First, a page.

Cover image for The Completion of Judges: Strategies of Ending in Judges 17-21 By David J. H. Beldman

The Completion of Judges

Strategies of Ending in Judges 17-21

David J. H. Beldman

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Was: $39.50 Now: $23.70 | Hardcover Edition
ISBN: 978-1-57506-496-3

176 pages
6" × 9"
2017

Siphrut: Literature and Theology of the Hebrew Scriptures

The Completion of Judges

Strategies of Ending in Judges 17-21

David J. H. Beldman

“A useful contribution to the literary examination of the book of Judges. It deserves attention, and its conclusions need to be discussed in future works on this material. Beldman is quite correct to say that biblical scholars need to expand their horizons to include literary theory as another interpretative tool.”

 

  • Description
  • Reviews
  • Table of Contents
The last five chapters of the book of Judges (chs. 17-21) contain some shocking and bizarre stories, and precisely how these stories relate to the rest of the book is a major question in scholarship on the book. Leveraging work from literary studies and hermeneutics, Beldman reexamines Judges 17-21 with the aim of discerning the "strategies of ending" that are at work in these chapters. The author identifies and describes a number of strategies of ending in Judges 17-21, including the strategy of completion, the strategy of circularity, and the strategy of entrapment. The temporal configuration of Judges and especially the nonlinear chronology that chapters 17-21 expose also receive due attention. All of this offers fresh insights into the place and function of Judges 17-21 in the context of the whole book.
“A useful contribution to the literary examination of the book of Judges. It deserves attention, and its conclusions need to be discussed in future works on this material. Beldman is quite correct to say that biblical scholars need to expand their horizons to include literary theory as another interpretative tool.”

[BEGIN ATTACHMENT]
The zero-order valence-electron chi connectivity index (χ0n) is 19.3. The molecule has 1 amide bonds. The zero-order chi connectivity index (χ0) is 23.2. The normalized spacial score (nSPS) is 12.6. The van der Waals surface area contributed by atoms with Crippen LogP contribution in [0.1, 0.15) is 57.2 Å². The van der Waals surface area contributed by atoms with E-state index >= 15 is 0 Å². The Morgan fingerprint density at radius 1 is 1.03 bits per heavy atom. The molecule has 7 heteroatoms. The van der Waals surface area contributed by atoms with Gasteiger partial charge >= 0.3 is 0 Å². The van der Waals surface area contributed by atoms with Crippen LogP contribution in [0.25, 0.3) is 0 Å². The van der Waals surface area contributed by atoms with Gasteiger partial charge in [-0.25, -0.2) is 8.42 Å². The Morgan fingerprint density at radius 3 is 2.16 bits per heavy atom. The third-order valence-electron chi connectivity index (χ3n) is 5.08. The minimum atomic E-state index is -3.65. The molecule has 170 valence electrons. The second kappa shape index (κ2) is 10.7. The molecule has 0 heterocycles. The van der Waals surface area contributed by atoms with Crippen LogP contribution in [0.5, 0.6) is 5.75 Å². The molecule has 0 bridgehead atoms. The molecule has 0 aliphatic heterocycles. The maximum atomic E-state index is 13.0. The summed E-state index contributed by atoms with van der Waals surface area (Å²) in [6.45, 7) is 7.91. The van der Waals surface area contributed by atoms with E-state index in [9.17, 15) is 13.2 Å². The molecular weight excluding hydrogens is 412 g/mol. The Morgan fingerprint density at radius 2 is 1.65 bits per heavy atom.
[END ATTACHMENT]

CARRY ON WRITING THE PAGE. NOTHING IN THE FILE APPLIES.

“In the final chapter, Beldman analyzes two asynchronic references: to Jonathan, son of Gershom, son of Moses in 18:30 and to Phineas, son of Eleazar, in 20:28. Beldman’s treatment of these verses is the high point of his book; the discussion is interesting and insightful. He concludes that the degeneration in Judges is not linear: “The real-time indicators in 18:30 and 20:28 jolt the reader to consider the shocking reality that the depths of Israel’s degradation did not necessarily occur at the end of a long process but that their rebellion and apostasy were systemic from the very beginning” (p. 137). He effectively ties these seemingly intrusive comments with the purpose of the book as a whole. Beldman’s monograph is a productive and worthwhile application of literary theory to biblical narrative.”

Acknowledgments

Abbreviations

Introduction

1. The Composition of Judges: A Selective Survey

2. The End of Narrative: Emplotment and the Configuration of Time in Narrative Theory

3. Strategy of Circularity in Judges 17–21

4. The Strategy of Entrapment in Judges 17–21

5. Narrative Temporality and the Strategy of Ending in Judges

Bibliography

Indexes

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